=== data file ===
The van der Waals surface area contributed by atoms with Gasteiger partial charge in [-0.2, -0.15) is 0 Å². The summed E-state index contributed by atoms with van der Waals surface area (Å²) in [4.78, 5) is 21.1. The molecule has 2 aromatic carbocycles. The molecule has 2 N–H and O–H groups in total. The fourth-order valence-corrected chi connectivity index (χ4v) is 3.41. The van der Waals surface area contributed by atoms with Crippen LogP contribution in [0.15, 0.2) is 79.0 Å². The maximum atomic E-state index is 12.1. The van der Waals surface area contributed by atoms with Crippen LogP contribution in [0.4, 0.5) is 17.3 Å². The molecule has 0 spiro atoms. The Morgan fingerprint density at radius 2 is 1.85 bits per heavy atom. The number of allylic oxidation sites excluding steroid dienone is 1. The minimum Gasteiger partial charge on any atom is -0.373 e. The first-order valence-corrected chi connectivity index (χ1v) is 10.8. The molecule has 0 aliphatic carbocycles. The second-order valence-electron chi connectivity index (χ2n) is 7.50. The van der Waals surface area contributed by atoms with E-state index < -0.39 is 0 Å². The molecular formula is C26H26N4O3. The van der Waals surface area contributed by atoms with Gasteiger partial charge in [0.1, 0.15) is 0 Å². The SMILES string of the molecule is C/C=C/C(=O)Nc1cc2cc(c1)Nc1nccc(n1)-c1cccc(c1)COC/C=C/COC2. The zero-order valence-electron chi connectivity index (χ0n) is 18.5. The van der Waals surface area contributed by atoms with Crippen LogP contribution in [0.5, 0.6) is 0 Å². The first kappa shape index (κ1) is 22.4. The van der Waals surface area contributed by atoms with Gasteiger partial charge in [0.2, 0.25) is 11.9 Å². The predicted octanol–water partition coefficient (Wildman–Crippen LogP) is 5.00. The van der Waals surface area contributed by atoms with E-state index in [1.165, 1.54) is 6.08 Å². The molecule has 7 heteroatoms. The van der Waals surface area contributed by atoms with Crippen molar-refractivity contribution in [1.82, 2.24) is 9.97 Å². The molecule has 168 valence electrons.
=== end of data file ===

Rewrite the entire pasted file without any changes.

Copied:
The van der Waals surface area contributed by atoms with Gasteiger partial charge in [-0.2, -0.15) is 0 Å². The summed E-state index contributed by atoms with van der Waals surface area (Å²) in [4.78, 5) is 21.1. The molecule has 2 aromatic carbocycles. The molecule has 2 N–H and O–H groups in total. The fourth-order valence-corrected chi connectivity index (χ4v) is 3.41. The van der Waals surface area contributed by atoms with Crippen LogP contribution in [0.15, 0.2) is 79.0 Å². The maximum atomic E-state index is 12.1. The van der Waals surface area contributed by atoms with Crippen LogP contribution in [0.4, 0.5) is 17.3 Å². The molecule has 0 spiro atoms. The Morgan fingerprint density at radius 2 is 1.85 bits per heavy atom. The number of allylic oxidation sites excluding steroid dienone is 1. The minimum Gasteiger partial charge on any atom is -0.373 e. The first-order valence-corrected chi connectivity index (χ1v) is 10.8. The molecule has 0 aliphatic carbocycles. The second-order valence-electron chi connectivity index (χ2n) is 7.50. The van der Waals surface area contributed by atoms with E-state index < -0.39 is 0 Å². The molecular formula is C26H26N4O3. The van der Waals surface area contributed by atoms with Gasteiger partial charge in [0.1, 0.15) is 0 Å². The SMILES string of the molecule is C/C=C/C(=O)Nc1cc2cc(c1)Nc1nccc(n1)-c1cccc(c1)COC/C=C/COC2. The zero-order valence-electron chi connectivity index (χ0n) is 18.5. The van der Waals surface area contributed by atoms with Crippen LogP contribution in [0.5, 0.6) is 0 Å². The first kappa shape index (κ1) is 22.4. The van der Waals surface area contributed by atoms with Gasteiger partial charge in [0.2, 0.25) is 11.9 Å². The predicted octanol–water partition coefficient (Wildman–Crippen LogP) is 5.00. The van der Waals surface area contributed by atoms with E-state index in [1.165, 1.54) is 6.08 Å². The molecule has 7 heteroatoms. The van der Waals surface area contributed by atoms with Crippen molar-refractivity contribution in [1.82, 2.24) is 9.97 Å². The molecule has 168 valence electrons.